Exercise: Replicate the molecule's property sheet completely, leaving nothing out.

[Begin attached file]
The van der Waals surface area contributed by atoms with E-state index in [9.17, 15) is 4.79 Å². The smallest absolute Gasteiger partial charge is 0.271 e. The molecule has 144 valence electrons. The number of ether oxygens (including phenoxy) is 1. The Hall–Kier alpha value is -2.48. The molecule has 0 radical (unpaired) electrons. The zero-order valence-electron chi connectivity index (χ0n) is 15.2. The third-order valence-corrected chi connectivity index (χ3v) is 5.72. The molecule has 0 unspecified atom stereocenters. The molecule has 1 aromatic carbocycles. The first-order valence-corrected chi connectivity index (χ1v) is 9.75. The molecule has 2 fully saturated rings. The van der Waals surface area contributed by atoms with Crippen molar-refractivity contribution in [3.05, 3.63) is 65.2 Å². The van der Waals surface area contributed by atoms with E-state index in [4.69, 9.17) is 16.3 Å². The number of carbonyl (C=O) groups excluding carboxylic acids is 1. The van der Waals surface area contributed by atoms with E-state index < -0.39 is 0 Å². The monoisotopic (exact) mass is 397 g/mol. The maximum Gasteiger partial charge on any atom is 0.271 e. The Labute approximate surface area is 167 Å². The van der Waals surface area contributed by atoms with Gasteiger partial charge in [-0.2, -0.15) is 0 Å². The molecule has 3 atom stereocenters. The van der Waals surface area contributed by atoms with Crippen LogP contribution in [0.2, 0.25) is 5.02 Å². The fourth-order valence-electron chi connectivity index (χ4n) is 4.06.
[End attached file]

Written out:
The van der Waals surface area contributed by atoms with E-state index in [9.17, 15) is 4.79 Å². The smallest absolute Gasteiger partial charge is 0.271 e. The molecule has 144 valence electrons. The number of ether oxygens (including phenoxy) is 1. The Hall–Kier alpha value is -2.48. The molecule has 0 radical (unpaired) electrons. The zero-order valence-electron chi connectivity index (χ0n) is 15.2. The third-order valence-corrected chi connectivity index (χ3v) is 5.72. The molecule has 0 unspecified atom stereocenters. The molecule has 1 aromatic carbocycles. The first-order valence-corrected chi connectivity index (χ1v) is 9.75. The molecule has 2 fully saturated rings. The van der Waals surface area contributed by atoms with Crippen molar-refractivity contribution in [3.05, 3.63) is 65.2 Å². The van der Waals surface area contributed by atoms with E-state index in [4.69, 9.17) is 16.3 Å². The number of carbonyl (C=O) groups excluding carboxylic acids is 1. The van der Waals surface area contributed by atoms with E-state index < -0.39 is 0 Å². The monoisotopic (exact) mass is 397 g/mol. The maximum Gasteiger partial charge on any atom is 0.271 e. The Labute approximate surface area is 167 Å². The van der Waals surface area contributed by atoms with Gasteiger partial charge in [-0.2, -0.15) is 0 Å². The molecule has 3 atom stereocenters. The van der Waals surface area contributed by atoms with Crippen LogP contribution in [0.2, 0.25) is 5.02 Å². The fourth-order valence-electron chi connectivity index (χ4n) is 4.06.